JOB 38:2 - GOD speaks: Who is this who darkens my counsel with words without knowledge? JOB 38:19 - GOD speaks: Do you know where the light comes from? Can you show darkness the way home?
In the end, God does something rather unexpected. She comes down from her thundercloud and forgives Job. She not only forgives Job, but she says that Job has spoken rightly of her. And all those friends, who know all the answers, they have spoken wrongly of her. So …. who won our bet?? Did Job remain faithful?? Was Job right to question God? Was he rewarded for his resistance? I don’t know. It’s been so many years…..
Dear Lord 03:29
OB 40:5 - JOB speaks to GOD: What shall I say to you? I put my hand upon my mouth. Now I have spoken once but I have no answer; twice, but I will proceed no further. JOB 38:12 - GOD speaks to JOB: Where you there when I laid the earth’s foundation? Who shut the seas behinds the doors when it burst forth from the womb? Have you ever given orders to the dawning? To take the earth by the edges and shake out the wicked? Tell me if you understand.


Job’s Trials: A Jazz Song Cycle by bassist/composer, Dan Loomis is an evocative musical dive into an ancient, universal story exploring why bad things happen to good people. Job stands up for his truth and dares to hold God to account. Loomis brings his unique compositional voice and signature soulful bass-playing to the new jazz song cycle form that he developed to bring this story alive. The fullness of the album examines the most perplexing and powerful themes from the story: the ephemeral value of a virtuous life, the injustice of suffering and the righteousness of rebellion.

This record, an ambitious step forward for Loomis from his first two records, reaches into uncharted formal and sonic territory create an novel and thought-provoking artistic experience. The unique ensemble bringing this album to life consists of two outlandishly soulful singers, Song Yi Jeon and Yoon Sun Choi; a visionary guitarist, Jeff Miles; and NYC’s favorite beast on the drums, Jared Schonig. The composer and bassist, Dan Loomis, uses a unique new format based on a classical song cycle recast using the passionate language of jazz and amplified with theatrical narration. Each song presents an essential, thought-provoking theme from the Book of Job, setting music to original text. Stepping in for the role of narrator, linking the events from each song (and going through a transformative experience himself) is the character of Satan, played by Broadway star (leads in Hamilton, Book of Mormon and Passing Strange) Daniel Breaker.

This ancient story finds an essential new voice through the medium of Black American Music. Job’s journey of embracing his despair until it’s brings comfort or transformation is the familiar arc of a Blues performance. Jazz, with its essential elements of ambiguity and pathos, provides the creative and emotional tools to delve into this difficult story from a modern perspective. Setting the story in this musical vernacular uniquely highlights the revolution inherent in Job’s demand of God. He changed his paradigm by demanding God be held to account a higher sense of justice.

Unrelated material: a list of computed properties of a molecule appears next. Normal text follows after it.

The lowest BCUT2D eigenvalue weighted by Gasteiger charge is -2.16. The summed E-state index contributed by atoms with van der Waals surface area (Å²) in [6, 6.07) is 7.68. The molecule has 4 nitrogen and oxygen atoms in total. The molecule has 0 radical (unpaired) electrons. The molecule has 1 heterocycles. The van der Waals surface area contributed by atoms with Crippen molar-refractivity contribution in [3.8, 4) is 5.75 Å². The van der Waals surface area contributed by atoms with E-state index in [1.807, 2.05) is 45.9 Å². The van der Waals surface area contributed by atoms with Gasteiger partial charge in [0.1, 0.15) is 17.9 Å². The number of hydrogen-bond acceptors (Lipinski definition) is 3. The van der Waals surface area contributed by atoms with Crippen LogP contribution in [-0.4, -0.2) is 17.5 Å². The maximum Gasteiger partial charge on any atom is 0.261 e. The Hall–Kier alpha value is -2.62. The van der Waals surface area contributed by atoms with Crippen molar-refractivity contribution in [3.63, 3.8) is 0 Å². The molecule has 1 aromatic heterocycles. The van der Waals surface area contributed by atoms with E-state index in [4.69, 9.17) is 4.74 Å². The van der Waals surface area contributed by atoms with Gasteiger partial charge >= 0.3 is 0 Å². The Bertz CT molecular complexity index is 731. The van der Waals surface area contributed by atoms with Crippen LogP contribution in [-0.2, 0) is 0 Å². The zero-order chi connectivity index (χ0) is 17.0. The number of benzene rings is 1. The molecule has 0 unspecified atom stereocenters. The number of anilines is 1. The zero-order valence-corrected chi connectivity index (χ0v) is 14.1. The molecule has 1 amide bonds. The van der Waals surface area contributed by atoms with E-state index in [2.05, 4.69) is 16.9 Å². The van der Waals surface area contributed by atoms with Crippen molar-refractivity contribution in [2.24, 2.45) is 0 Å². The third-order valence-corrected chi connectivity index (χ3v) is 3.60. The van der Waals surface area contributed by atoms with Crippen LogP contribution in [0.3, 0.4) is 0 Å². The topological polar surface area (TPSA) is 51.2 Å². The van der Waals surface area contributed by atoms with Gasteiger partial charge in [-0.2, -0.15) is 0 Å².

The composition on this album draws on this rich jazz tradition while simultaneously pushing beyond all borders to establish its own artistic landscape and voice. Loomis deploys an array of infectious grooves inspired by modern jazz, rich melodies borrowing from both blues and art song and sonic textures from the most delicately chamber settings to the wildest electronic layerings. Loomis draws on his ensemble’s equal ease in delivering angelic choral textures and the most adventurous improvised flights. The result grabs the listener’s attention and continues to delight and challenge to the very last note. In both form and content this piece is truly unlike anything else in the jazz or classical cannon.


released February 14, 2020

Dan Loomis - Contrabass, Composition and Script
Voice - Yoon Sun Choi
Voice - Song Yi Jeon
Guitar - Jeff Miles
Drums - Jared Schonig
Narration & Voice - Daniel Breaker

Tracks 2, 4, 6, 8, 10, 12, 14
Recorded at Big Orange Sheep by Chris Benham
Mixed at Systems Two by Mike Marciano
Mastered by Nate Wood

Tracks 1, 3, 5, 7, 9, 11, 13
Recorded and mixed at Park West Studios by James Clouse
Mastered by Nate Wood at Kerseboom Mastering

Producer - Dan Loomis
Executive Producer - Chris & Claudia Murray


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Dan Loomis New York, New York